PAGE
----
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Student debt: It's soul crushing, crippling to recent grads and even slowing down the whole economy. For many students, though, it's also entirely inevitable. Thankfully, U.S. News & World Report, the world's largest list-making conglomerate, has released a new set of rankings. This time, instead of segregating the "Top 16" from the "Third Tier Toilets," caring Internet commenters' shorthand for the highest and lowest ranked law schools, they focused on what really matters -- debt.

One of the list's most surprising revelations? Not that many graduates leave with debts well above $150,000, but that some schools have an average indebtedness of less than a third of that.

For all you 3Ls out there, March is a confluence of events. You're two months into super not caring about law school anymore, as evidenced by the "Law and Shakespeare" class you're taking just to round out your credit hours. It's also time you started completing your moral fitness application (and truthfully, if you've waited until now, boy, are you going to be waiting for a long time to get the results).

Conveniently, today is also St. Patrick's Day, which means you may inevitably find yourself on the short end of a lot of green-colored beer. Whatever you do, don't drink and drive!

Law school enrollment is down, but the price of a law degree keeps going up. How do the (fewer) aspiring law students plan on paying for their degree? A recent survey by Kaplan, the test prep company, of over 900 potential law students, asked exactly that.

More than a third of potential students, 36 percent of those surveyed, plan on paying their own way, while another 22 percent will foot at least half the bill. Where's the rest of the money coming from? Mom, Dad and Uncle Sam.

Have you heard? You don't have to take the LSAT to get into law school anymore! Cue the articles about how "some schools" -- two -- are eliminating the requirement and how pretty soon no one will have to take the LSAT.

Sort of. As Bloomberg Business reported Tuesday, the ABA did change its rules in August to allow schools to admit up to 10 percent of students in an entering class without taking the LSAT. There's a bunch of caveats, though.

Have you always wanted to compare different ABA-accredited law schools' numbers? Do you have a strange affinity for Excel? Well, now you can put both of your odd hobbies together!

The American Bar Association has made available its "509 disclosures" -- all the self-reported numbers that ABA-accredited schools have to provide every year -- online and in Excel spreadsheet format. You can get 509 sheets for each of the 202 ABA-accredited law schools in the United States, or -- and this is where we had some fun -- you can get spreadsheets on a variety of different metrics (like undergraduate GPA, cost of attendance, and attrition), compare schools to each other, and discover trends.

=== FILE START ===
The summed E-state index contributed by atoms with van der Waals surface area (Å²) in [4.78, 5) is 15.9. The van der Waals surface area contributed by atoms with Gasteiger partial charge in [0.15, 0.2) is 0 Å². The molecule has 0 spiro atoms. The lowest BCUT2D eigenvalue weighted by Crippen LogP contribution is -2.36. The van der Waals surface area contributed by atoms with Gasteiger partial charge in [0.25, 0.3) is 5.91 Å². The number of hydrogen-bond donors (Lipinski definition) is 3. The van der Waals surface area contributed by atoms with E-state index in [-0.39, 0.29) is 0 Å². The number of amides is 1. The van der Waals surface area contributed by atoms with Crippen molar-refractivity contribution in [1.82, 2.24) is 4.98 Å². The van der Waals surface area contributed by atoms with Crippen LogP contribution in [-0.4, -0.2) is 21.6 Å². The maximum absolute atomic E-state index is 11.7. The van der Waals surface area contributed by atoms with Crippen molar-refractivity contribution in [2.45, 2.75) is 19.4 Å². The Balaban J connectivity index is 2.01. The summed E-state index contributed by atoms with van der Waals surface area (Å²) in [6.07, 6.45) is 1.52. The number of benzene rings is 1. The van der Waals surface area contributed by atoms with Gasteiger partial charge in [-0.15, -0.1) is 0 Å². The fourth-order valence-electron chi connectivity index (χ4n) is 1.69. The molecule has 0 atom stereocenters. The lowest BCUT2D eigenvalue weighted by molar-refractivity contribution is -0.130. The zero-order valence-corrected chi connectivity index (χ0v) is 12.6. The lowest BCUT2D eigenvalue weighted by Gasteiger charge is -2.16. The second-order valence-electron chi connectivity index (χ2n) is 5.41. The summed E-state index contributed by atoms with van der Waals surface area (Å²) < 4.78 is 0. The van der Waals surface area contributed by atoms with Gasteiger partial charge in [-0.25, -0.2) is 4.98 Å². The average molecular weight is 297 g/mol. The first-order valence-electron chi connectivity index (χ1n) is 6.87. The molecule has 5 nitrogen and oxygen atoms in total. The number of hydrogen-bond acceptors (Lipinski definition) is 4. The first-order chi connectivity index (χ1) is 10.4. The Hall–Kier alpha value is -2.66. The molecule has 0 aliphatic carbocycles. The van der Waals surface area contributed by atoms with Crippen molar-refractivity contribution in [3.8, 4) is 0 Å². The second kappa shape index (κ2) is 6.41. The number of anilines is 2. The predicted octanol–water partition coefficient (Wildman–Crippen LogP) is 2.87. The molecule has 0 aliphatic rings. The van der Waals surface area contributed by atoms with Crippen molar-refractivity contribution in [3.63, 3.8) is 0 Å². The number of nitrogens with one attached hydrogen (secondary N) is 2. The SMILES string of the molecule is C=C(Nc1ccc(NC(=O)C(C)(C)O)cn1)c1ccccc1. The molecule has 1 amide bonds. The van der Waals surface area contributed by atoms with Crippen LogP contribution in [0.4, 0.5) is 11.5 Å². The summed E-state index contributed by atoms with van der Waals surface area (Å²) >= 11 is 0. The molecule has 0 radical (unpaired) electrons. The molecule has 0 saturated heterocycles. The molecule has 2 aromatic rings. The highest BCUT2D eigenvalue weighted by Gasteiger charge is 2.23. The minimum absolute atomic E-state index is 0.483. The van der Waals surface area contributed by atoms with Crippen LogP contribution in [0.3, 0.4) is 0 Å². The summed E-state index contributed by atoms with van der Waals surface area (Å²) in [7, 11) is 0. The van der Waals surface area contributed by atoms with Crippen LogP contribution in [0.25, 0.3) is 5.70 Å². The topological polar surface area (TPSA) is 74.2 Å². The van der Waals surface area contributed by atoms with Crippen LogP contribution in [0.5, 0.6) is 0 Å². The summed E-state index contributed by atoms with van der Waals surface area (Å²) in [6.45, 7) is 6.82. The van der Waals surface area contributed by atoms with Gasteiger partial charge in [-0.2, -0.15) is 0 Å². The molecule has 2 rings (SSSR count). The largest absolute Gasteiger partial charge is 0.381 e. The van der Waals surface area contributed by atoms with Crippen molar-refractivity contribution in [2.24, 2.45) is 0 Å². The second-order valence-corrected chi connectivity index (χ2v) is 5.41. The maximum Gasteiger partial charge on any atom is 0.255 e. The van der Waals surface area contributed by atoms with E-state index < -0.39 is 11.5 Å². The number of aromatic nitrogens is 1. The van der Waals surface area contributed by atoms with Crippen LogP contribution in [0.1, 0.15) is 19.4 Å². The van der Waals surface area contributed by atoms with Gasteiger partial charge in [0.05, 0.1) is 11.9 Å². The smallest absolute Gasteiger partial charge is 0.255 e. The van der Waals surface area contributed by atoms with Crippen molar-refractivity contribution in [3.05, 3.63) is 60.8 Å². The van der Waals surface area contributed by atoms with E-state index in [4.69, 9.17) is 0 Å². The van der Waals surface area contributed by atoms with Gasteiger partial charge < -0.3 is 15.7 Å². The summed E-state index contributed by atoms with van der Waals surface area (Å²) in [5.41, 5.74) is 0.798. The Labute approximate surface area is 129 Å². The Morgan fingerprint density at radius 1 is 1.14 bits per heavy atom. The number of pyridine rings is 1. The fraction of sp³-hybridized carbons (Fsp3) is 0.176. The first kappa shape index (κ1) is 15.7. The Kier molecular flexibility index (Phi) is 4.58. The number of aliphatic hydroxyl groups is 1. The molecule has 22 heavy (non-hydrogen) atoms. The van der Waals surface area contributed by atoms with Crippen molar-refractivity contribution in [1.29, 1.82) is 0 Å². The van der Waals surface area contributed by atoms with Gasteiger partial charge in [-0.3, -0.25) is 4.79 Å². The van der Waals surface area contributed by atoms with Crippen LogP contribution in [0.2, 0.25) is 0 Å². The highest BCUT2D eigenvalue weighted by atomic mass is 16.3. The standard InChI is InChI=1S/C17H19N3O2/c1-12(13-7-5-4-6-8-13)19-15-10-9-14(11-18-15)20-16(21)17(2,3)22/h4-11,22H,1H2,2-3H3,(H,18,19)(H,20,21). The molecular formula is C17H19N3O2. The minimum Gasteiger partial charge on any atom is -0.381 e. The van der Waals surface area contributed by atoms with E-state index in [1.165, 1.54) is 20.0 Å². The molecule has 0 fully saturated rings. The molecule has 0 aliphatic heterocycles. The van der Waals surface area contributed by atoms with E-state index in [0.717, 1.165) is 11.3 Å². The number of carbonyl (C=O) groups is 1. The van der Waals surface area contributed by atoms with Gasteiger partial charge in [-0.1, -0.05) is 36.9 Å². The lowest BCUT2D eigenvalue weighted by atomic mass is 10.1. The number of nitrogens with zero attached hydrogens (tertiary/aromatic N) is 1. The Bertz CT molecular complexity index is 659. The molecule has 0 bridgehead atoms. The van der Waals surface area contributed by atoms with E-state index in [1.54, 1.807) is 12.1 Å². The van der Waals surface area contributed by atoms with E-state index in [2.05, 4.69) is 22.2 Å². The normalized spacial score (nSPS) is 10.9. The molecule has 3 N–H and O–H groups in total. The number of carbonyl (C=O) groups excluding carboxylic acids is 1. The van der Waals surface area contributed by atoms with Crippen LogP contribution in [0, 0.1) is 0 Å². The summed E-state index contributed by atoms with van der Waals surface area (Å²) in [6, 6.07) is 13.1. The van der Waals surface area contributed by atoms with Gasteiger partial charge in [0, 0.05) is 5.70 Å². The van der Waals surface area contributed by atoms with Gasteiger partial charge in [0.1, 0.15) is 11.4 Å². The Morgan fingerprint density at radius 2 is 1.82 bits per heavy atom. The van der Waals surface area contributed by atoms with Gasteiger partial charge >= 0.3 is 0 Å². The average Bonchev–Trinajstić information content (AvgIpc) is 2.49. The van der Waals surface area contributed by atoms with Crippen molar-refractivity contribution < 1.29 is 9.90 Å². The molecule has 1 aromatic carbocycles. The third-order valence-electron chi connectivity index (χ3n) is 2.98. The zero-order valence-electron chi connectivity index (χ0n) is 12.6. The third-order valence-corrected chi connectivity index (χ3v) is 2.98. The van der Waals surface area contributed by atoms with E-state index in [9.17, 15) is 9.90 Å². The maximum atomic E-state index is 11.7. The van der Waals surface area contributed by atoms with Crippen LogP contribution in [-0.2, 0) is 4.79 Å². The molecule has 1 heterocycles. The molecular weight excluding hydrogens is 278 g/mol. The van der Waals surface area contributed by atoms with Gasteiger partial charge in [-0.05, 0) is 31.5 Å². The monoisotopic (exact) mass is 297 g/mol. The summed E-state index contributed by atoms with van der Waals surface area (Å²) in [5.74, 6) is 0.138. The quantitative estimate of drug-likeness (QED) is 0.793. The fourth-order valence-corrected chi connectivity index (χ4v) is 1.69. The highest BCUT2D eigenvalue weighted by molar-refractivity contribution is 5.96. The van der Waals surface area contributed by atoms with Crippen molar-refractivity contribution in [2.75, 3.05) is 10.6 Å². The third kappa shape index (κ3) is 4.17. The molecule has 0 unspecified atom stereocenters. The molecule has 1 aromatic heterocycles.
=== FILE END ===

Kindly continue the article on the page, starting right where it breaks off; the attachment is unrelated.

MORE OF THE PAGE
Let's have fun with statistics -- together!

While we've taken our shots at the "practice-ready" curriculum and "JD advantage," if you're at a law school where those buzzwords percolate, chances are your job prospects aren't that awesome (otherwise, the career services office would be talking about actual practice jobs, not "sort of law-related" jobs).

You've made your bed. No use crying over spilt milk. And other cliches. Lots of lower-tier law schools are trying to make their students attractive by giving them other skills. So prepare yourself for some intensive training in ... accounting?

The law school bubble has claimed another victim. You'll remember that, last year, the self-appointed second-best law school in the country, Thomas M. Cooley School of Law (which is unranked by those barbarians at U.S. News), closed its Ann Arbor campus because of lagging enrollment.

Cooley, nevertheless, remained alive. In Minnesota, however, there will soon be one less ABA-accredited law school as Hamline University School of Law has announced it plans to merge with William Mitchell College of Law.

Is the American Bar Association finally taking law school debt seriously?

On Monday, the ABA's House of Delegates adopted Resolution 106, which "encourages law schools to offer comprehensive debt counseling and debt management education" to students and encourages bar associations to provide the same for newly admitted lawyers.

But curiously missing from the two-paragraph resolution is any serious discussion of employment statistics, law school prices, and the unwillingness of the ABA to do anything about these issues.

#DearFindLaw - Advice for New Lawyers and Law Students from @FindLawLP

In today's #DearFindLaw, we tackle a subject that's near and dear to my heart: The Bluebook.

Forcibly embraced by the staff of law reviews nationwide, and derided by no less an authority than Judge Richard Posner of the Seventh Circuit Court of Appeals, The Bluebook has become the de facto standard for legal citations.

But just because we have to use it doesn't mean we like to use it.

Believe it or not, "HTGAWM" hasn't been on since November, when it had its "winter finale" where we learned #WhoKilledSam. The show came back last night, and true to the title, Professor Keating showed us just how one does manage to get away with murder, in spite of a prosecutor who seems to have a smirk permanently tattooed on her face.

Blame the Other Guy

In the very first episode of "How To Get Away With Murder," Professor Keating taught her class that the key to getting your client acquitted of murder is to find someone else to blame. Goth Girl was going to be tried for Lila's murder -- unless they could get the charges dismissed.